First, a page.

1. Everyone is getting very excited about the alleged theft of Goldman algorithmic trading code. The truth is, as far as I can judge, that there is quite an appreciable level of transfer of algorithms and ideas between proprietary trading groups, and that this kind of thing happens much more often than people let on. People on all sides of the Street tend to embrace people who come to their firm from other firms with ideas (not code) and bitterly resent those who leave, unless they’re the ones leaving. The whole US economy and market is not going to collapse because of this, or it would have already. Or maybe that’s why it did …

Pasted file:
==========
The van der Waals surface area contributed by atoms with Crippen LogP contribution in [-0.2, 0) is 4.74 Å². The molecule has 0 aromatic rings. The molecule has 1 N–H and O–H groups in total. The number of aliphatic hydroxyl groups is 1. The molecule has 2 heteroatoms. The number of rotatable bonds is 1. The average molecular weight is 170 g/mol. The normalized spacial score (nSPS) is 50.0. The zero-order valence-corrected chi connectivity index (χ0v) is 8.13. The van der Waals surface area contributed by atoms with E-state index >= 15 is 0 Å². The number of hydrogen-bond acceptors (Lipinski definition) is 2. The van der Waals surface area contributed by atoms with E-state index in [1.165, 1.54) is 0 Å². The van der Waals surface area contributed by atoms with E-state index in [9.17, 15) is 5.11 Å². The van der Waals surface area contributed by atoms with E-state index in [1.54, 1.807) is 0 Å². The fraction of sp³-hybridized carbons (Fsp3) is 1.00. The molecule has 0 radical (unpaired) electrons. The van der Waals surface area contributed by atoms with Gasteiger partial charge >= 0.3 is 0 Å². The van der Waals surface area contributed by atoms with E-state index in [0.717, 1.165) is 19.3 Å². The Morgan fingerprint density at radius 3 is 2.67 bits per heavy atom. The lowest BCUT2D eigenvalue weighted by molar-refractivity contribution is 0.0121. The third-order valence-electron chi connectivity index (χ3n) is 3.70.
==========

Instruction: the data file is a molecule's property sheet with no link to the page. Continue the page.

2. Someone principled and old-fashioned briefly bemoaned to me last week the fact that such a large fraction of daily stock trading volume was being run by hedge funds and investment banks doing algorithmic trading. Wasn’t investment supposed to be governed by the aim of directing scarce resources to productive use in the economy?
I wanted to make the standard argument that all this algorithmic trading led to greater efficiency and execution and a more rapid approach to fair value, but I didn’t. Instead I simply said that there is no turning back the clock, and we agreed on that.
Still, the recent Reuters headline “AQR Launches Momentum Funds for Retail Clients” made me think again about the way in which the icing on the cake has a tendency to become the biggest part of it.